Since the history-making women’s marches that took place all over the globe last year, activists of all issues, ages and identities have been anticipating the first anniversary of the event. And as predicted, on Jan. 20 people all over the country left their homes with iconic pink knitted hats, signs raised high and excitement for the chance to surround themselves with like-minded people and “make a difference.”
Here in Raleigh, we rallied and the event drew thousands.
The chance to participate was exciting. I was ready to be picked up and carried away by the enthusiasm of thousands of people coming together for a movement that inspires justice, progress and inclusion – like I’ve seen in the photos and videos of the 1960s and 70s;.
So I went. And, although signs were up, people came and microphones were on, the crowd lacked an “oomph” I was craving. Some speakers went by and there were hollers here and there, but where was the vigor?
And then, Randa McNamara, 70, walked on stage, with her cane in hand and guitar behind her. She was small, but her eyes shone behind bold glasses and her pink hat made her stand taller.
Her voice was bigger than she was as she gave us instructions. Then she went right into strumming and letting her voice soar. She sang chant songs with a bluesy feel that we repeated after her.
“When I hear the word justice,” and we repeated it back. “Makes me think about women,” and we repeated again. This follow-the-leader continued and the crowd was cold and shy to start. But her energy was contagious, so when she transitioned into the classic “We Shall Not Be Moved,” the crowd embraced it with inhibitions aside and hands together. And that was precisely the Vietnam-era singer’s plan when she came out.
“Music, it’s a healing force,” said McNamara. “It just opens up the heart, so that’s how the real message gets in, is through the heart ... When you sing something about justice or about, really, something close to your heart, it can go into someone else’s heart and really open them up. It’s like love.”
This one-woman show got its start when tensions were high between many Americans and their government. During this time, many musicians used their music as a form of activism. Bob Dylan, Jimi Hendrix, The Beatles and so on, their songs demonstrated distaste for the war through thoughtful lyrics; moreover, those radical musicians were using music as a unifying force in rallies and marches.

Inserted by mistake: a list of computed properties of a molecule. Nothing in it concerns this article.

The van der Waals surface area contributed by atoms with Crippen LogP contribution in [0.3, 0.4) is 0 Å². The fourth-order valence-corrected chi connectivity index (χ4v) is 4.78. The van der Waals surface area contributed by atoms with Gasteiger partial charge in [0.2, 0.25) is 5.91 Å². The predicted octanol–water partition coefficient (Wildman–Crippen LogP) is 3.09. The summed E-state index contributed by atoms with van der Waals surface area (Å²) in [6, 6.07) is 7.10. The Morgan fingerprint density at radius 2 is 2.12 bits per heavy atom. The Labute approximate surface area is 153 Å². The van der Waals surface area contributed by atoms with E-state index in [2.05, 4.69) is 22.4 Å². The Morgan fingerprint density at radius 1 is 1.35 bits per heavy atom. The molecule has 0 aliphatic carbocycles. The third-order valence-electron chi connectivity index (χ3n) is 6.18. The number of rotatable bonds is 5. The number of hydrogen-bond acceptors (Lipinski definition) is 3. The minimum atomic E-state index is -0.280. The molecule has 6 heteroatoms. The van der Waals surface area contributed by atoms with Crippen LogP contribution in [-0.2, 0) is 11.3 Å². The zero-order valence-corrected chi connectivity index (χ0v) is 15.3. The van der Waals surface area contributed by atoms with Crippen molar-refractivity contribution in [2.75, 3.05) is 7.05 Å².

On Aug. 28, 1963 at the March on Washington music played a big role. Just moments before MLK Jr. delivered his iconic “I Have a Dream” speech, Mahalia Jackson gave the crowd of 250,000 her soul with “How I Got Over” and “I’ve Been ’Buked and I’ve Been Scorned.”
“You know my soul looks back in wonder, how I got over,” Jackson sang, prompting the protesters to reflect on all they had overcome and feel powerful as they moved forward in the fight against racism, a theme also addressed at the Women’s Rally in Raleigh. Her music opened the hearts of the crowd standing in front of the Lincoln Memorial that day and prepared them emotionally to receive the powerful words coming to them next from King. I suppose that it was this combination of emotion from Jackson and catalyst from King gave momentum to the movement that eventually triumphed with the 1964 Civil Rights Act.
But, as quickly as McNamara got on stage and opened our hearts for the multifaceted agenda of the women’s rally she got off it and there weren’t more performers during the rally. The other artists were scheduled to play before or after, as if music was only there to entertain protesters when the heavy lifting was done. There was the rally and there was the music – both on the same side of the movement, but working separately instead of banding together.
I urge the women’s rallies to look back on the protests of the past for inspiration about how to incorporate music and other art as tools in the movement instead of entertainment.
Rallies, they’re events where we can find others who share our angst and feel less alone in the turbulence. Music, it moves strangers to share in the artist’s emotion and experience, preparing us to receive a message. And speeches, they give us the checklist and motivate us to complete it.
So, let ua all work together.
Kelsey Ward is a journalism student N.C. State University.